By: Sharanya Ranga
‘Ease of doing business in India’ and nurturing the growth of startups through the ‘Start-up India, Stand-up India’ action plan has been the focus of various reformative measures brought about by the Government of India in the past few years. The thrust of the policy has been to make India an attractive investment destination for foreign investors and a global startup powerhouse to reckon with. A key feature of these policy announcements has been to boost fundraising options for home-grown startups by permitting startups to raise funds through issuance of convertible notes.
Globally, convertible notes are a popular mode of investment instrument in seed investments by individuals with investor contribution coming in as debt in exchange for equity upon closing of the next (Series A) fundraise. However, the exchange control regulations governing foreign direct investment (FDI) into India have traditionally permitted only fully and compulsorily convertible instruments (such as compulsorily convertible preference shares or compulsorily convertible debentures) for foreign investors. Optionally or partially convertible investments for foreign investors have been frowned upon as it takes the nature of debt that is subject to a different regulatory framework relating to external commercial borrowings.
In January 2017, the Reserve Bank of India (RBI) amended the exchange control regulations (the ‘Amendment’), allowing startups to raise funds through the issuance of convertible notes. This was post an amendment rolled out under the Indian company law excluding convertible notes from the purview of deposits to ease compliances for startups. The salient features of the Amendment relating to issuance of convertible notes for foreign investors are as follows:
Definition of a convertible note: a convertible note has been defined as an instrument issued by a startup evidencing receipt of money initially as debt, which is repayable at the option of the holder, or which is convertible into such number of equity shares of such startup upon occurrence of certain specified events, within five years from the date of its issue as per the terms and conditions set out in the instrument.
Investment amount: a startup can issue a convertible note for a minimum amount of INR 2.5m (approximately $37,000) or more payable in a single tranche by foreign investors.
Transferability in compliance with pricing guidelines: convertible notes issued by startups may be freely transferred by the holder for a price that is in compliance with the pricing guidelines laid down by the RBI. That is, with no assured return and the price not exceeding the fair market value of the shares in question. Valuation of such shares has to be in accordance with internationally accepted pricing methodologies.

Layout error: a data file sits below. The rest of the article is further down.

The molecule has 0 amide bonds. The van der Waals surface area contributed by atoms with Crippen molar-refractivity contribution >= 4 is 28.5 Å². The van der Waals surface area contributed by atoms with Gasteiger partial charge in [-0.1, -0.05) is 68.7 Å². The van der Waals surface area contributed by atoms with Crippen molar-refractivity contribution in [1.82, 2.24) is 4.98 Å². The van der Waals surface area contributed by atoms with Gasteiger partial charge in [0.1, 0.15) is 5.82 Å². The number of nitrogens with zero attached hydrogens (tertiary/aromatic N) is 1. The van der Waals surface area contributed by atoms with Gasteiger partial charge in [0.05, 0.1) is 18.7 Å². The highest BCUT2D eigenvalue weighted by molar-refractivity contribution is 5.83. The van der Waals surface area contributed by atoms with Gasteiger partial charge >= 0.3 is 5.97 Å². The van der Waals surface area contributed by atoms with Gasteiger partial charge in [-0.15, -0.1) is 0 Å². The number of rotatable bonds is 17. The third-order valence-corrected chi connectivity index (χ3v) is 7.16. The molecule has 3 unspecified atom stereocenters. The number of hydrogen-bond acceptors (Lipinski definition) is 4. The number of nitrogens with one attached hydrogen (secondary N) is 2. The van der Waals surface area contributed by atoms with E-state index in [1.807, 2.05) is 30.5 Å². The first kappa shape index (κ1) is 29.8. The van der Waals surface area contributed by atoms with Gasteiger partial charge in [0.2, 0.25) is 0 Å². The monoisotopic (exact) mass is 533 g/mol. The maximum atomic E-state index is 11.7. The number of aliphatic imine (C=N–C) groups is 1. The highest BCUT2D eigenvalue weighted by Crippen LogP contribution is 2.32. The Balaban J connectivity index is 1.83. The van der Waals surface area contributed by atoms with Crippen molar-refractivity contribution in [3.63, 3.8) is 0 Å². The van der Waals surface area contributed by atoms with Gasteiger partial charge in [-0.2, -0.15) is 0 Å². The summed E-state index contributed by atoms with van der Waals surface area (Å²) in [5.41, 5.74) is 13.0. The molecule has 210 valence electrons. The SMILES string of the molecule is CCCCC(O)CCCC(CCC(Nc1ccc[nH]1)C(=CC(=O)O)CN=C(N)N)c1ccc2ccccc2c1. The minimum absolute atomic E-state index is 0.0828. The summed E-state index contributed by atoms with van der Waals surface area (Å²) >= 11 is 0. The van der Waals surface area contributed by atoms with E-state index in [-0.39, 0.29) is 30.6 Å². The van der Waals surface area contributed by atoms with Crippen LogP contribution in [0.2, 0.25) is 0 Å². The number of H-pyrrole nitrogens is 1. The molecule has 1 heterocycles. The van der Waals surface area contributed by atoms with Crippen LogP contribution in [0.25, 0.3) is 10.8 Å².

Prior government approval: prior government approval for the issuance of a convertible note will be required only for cases where the startup is engaged in any activity that falls under the approval route under the existing regulatory framework for FDI. Startups engaged in sectors falling in the automatic route for FDI do not require any prior approval with respect to such issuance.
Reporting and other compliances: all issuances and transfer of convertible notes must be reported to the RBI in accordance with the applicable reporting requirements. Further, corporate secretarial requirements such as shareholder approvals through a special resolution prior to issuance of such notes have to be complied with.
Definition of a startup: a startup has been defined to mean:
a private company incorporated under Indian company law within the last five years;
having an annual turnover not exceeding INR 250 million (US$3.8 million) in the past;
working towards innovation, development, deployment and commercialisation of new products, processes or services driven by technology or intellectual property; and
has been recognised/registered with the Department of Industrial Policy and Promotion.
Continuing on the pro-reform path, the government recently issued the new Consolidated FDI Policy (the ‘Policy’) with effect from 28 August 2017, which consolidates all the changes introduced in the Amendment in a single document for easy reference and clarity. A section on startups has been included for the first time in the Policy and also permits the issuance of convertible notes to persons resident outside India subject to the above conditions.
With India estimated to house the third-highest number of tech startups in the world (over 4,750) after the United States and England, this policy relaxation will help innovative startups raise seed capital in their initial (but critical) phase and explore funding opportunities with both domestic and foreign investors. While the pricing guidelines act as a dampener with the restrictions on assured return and valuation norms and the price for such instruments to be determined at fair market value, it is hoped that the RBI proactively exempts issuance of convertible notes by startups from the pricing guidelines for it to bring about the desired impact.
 Foreign Exchange Management (Transfer or Issue of Security by a Person Resident outside India) (Fifteenth Amendment) Regulations 2016NotificationNo.FEMA.377/2016-RB’ Reserve Bank of India (10 January 2016) www.rbi.org.in/scripts/NotificationUser.aspx?Id=10825&Mode=0.
 Consolidated Foreign Direct Investment Policy Circular of 2017’ Ministry of Commerce & Industries, Department of Industries, Policy & Promotion (28 August 2017) http://dipp.nic.in/sites/default/files/CFPC_2017_FINAL_RELEASED_28.8.17.pdf.
This article was first published at: https://www.ibanet.org/Article/NewDetail.aspx?ArticleUid=F7502700-0F34-496F-9689-A77130BDB8FA